I would like to draw your attention to what is happening with the currents. In 2022, foreign institutional investors were big sellers. And during the calendar year, they were net sellers. Now that we are officially the world's good guy or good guy, what are the chances that this year's flows will reverse and PE multiples actually surprise us on the upside?
This is the only uncertainty that one is forced to mention. This is still a risk, but let's look at it from the other side. When foreigners sold almost $40 billion worth of shares between September 21 and June 22, markets were fairly stable.
The flow of local savings into equities has changed dramatically, and people like you have played a big part in that. The vulnerability of markets, at least in the medium term, to external flows would be much lower, I think. But that possibility can never be completely ruled out because, globally, inflation has so far not fallen as much as markets had hoped.
Some talk of recession. I don't think this will affect the Indian economy, but it could affect markets in the short term. If there is a correction triggered by external flows, I would see it as a buying opportunity and otherwise a very strong fundamental story.
Could it be the other way around that forex institutional investors have been selling and are continuing to sell, but in the last 10-15 days, the tide has turned and now FOMO can hit them and force them back?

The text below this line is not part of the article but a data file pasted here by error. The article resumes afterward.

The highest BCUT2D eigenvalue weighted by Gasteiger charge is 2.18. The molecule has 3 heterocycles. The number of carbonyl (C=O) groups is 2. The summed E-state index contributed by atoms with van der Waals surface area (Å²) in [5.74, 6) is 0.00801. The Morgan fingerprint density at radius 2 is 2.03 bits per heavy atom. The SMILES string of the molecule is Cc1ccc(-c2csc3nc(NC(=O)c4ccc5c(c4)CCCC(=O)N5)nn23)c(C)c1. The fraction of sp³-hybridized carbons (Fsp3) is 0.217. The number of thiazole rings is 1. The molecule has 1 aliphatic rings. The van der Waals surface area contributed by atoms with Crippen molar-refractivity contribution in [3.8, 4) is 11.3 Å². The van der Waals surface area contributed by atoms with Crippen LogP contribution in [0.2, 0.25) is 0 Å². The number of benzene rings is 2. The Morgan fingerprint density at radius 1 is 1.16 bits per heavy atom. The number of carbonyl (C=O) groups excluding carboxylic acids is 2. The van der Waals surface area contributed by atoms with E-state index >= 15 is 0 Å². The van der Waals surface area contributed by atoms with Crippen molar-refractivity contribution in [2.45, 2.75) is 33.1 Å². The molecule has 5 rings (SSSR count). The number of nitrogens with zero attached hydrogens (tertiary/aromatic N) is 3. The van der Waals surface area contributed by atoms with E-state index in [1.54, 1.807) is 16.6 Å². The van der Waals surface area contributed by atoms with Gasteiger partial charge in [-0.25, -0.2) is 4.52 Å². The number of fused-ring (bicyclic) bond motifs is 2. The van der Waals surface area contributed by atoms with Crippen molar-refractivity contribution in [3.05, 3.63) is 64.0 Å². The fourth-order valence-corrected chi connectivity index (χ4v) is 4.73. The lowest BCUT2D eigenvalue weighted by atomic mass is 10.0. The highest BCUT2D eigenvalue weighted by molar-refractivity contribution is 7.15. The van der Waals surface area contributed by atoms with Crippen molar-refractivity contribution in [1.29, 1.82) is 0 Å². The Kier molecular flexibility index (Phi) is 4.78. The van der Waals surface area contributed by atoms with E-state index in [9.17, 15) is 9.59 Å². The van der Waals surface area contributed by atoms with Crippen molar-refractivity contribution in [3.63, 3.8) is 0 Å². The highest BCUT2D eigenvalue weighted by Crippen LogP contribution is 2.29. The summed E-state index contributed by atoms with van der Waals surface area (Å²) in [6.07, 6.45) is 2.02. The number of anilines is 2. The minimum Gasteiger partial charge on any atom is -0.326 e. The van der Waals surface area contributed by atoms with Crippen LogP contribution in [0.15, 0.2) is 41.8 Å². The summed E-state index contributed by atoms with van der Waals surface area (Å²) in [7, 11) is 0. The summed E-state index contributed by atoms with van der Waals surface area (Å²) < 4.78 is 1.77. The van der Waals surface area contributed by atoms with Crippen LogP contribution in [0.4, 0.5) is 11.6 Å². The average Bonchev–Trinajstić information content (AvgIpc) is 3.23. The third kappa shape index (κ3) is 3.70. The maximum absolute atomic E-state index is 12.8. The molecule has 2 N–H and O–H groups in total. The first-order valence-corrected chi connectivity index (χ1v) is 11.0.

If you think a little bit ahead, in a three or five year perspective, India could enjoy a higher allocation in the scheme of things from foreign investors because if you look at the EM basket, India is probably one of the best economies located in the ME. basket. So, over time, we should continue to attract larger flows. So call it FOMO or whatever, India - a $3.5-4 trillion economy, growing 6-7-8%, pretty much ticks all the boxes. I would say anyone with a medium to long term perspective would want to be overweight in India.
He's been a big supporter of banks and particularly big banks and banks that have strong CASAs and a great balance sheet. Now this trade worked like a charm. What looked more like a consensus view has become a consensus trade, which is overfunding. Do you think that even though there is a consensus view and a consensus negotiation, the consensus prices did not reach there?
Most now agree that stock prices have moved wildly. Most people would agree that banks are in a good place. The swings are very clean. Credit growth is reasonable and profitability is holding up well. I would say that these banks should continue to do well and that the valuation gap between banks, what we used to call retail banks and corporate banks, has now converged. In fact, this gap is becoming less and less important because the asset side of almost all the big banks is more and more similar to each other.
So the revaluation part of the deal is over. But this represents a sustainable growth business. One should be able to earn returns in line with the increase in profits. Banks should increase profits in the medium term, just beforeskilful. There's still room for superior performance there.